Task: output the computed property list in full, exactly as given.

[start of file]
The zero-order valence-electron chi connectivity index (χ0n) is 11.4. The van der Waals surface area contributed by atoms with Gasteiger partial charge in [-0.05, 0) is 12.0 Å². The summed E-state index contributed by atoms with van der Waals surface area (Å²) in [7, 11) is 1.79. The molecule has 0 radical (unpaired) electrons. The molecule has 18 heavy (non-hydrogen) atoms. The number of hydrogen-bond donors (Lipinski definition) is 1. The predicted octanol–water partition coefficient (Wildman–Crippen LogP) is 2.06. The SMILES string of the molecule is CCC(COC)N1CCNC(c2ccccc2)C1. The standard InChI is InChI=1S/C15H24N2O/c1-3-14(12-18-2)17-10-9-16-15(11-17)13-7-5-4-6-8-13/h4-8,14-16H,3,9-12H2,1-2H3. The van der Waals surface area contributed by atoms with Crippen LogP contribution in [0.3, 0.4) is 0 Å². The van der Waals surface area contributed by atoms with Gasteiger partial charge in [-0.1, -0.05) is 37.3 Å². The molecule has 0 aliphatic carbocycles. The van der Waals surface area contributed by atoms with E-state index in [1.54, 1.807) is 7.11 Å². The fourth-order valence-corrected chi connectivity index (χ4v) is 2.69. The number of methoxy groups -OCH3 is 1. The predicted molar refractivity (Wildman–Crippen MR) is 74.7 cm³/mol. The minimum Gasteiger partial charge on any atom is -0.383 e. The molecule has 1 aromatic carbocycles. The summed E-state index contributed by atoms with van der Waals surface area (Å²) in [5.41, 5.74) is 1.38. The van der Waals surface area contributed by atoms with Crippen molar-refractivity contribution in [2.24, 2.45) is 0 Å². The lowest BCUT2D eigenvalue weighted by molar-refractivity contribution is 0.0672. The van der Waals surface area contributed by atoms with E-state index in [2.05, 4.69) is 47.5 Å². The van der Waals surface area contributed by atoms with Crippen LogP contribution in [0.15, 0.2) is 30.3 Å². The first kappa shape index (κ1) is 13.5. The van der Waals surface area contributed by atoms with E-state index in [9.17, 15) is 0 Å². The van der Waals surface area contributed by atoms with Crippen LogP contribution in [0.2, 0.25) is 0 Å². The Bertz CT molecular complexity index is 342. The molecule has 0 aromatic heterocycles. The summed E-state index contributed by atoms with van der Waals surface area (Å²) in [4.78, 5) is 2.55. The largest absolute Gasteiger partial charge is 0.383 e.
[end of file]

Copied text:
The zero-order valence-electron chi connectivity index (χ0n) is 11.4. The van der Waals surface area contributed by atoms with Gasteiger partial charge in [-0.05, 0) is 12.0 Å². The summed E-state index contributed by atoms with van der Waals surface area (Å²) in [7, 11) is 1.79. The molecule has 0 radical (unpaired) electrons. The molecule has 18 heavy (non-hydrogen) atoms. The number of hydrogen-bond donors (Lipinski definition) is 1. The predicted octanol–water partition coefficient (Wildman–Crippen LogP) is 2.06. The SMILES string of the molecule is CCC(COC)N1CCNC(c2ccccc2)C1. The standard InChI is InChI=1S/C15H24N2O/c1-3-14(12-18-2)17-10-9-16-15(11-17)13-7-5-4-6-8-13/h4-8,14-16H,3,9-12H2,1-2H3. The van der Waals surface area contributed by atoms with Crippen LogP contribution in [0.3, 0.4) is 0 Å². The van der Waals surface area contributed by atoms with Gasteiger partial charge in [-0.1, -0.05) is 37.3 Å². The molecule has 0 aliphatic carbocycles. The van der Waals surface area contributed by atoms with E-state index in [1.54, 1.807) is 7.11 Å². The fourth-order valence-corrected chi connectivity index (χ4v) is 2.69. The number of methoxy groups -OCH3 is 1. The predicted molar refractivity (Wildman–Crippen MR) is 74.7 cm³/mol. The minimum Gasteiger partial charge on any atom is -0.383 e. The molecule has 1 aromatic carbocycles. The summed E-state index contributed by atoms with van der Waals surface area (Å²) in [5.41, 5.74) is 1.38. The van der Waals surface area contributed by atoms with Crippen molar-refractivity contribution in [2.24, 2.45) is 0 Å². The lowest BCUT2D eigenvalue weighted by molar-refractivity contribution is 0.0672. The van der Waals surface area contributed by atoms with E-state index in [2.05, 4.69) is 47.5 Å². The van der Waals surface area contributed by atoms with Crippen LogP contribution in [0.15, 0.2) is 30.3 Å². The first kappa shape index (κ1) is 13.5. The van der Waals surface area contributed by atoms with E-state index in [9.17, 15) is 0 Å². The van der Waals surface area contributed by atoms with Crippen LogP contribution in [0.2, 0.25) is 0 Å². The Bertz CT molecular complexity index is 342. The molecule has 0 aromatic heterocycles. The summed E-state index contributed by atoms with van der Waals surface area (Å²) in [4.78, 5) is 2.55. The largest absolute Gasteiger partial charge is 0.383 e.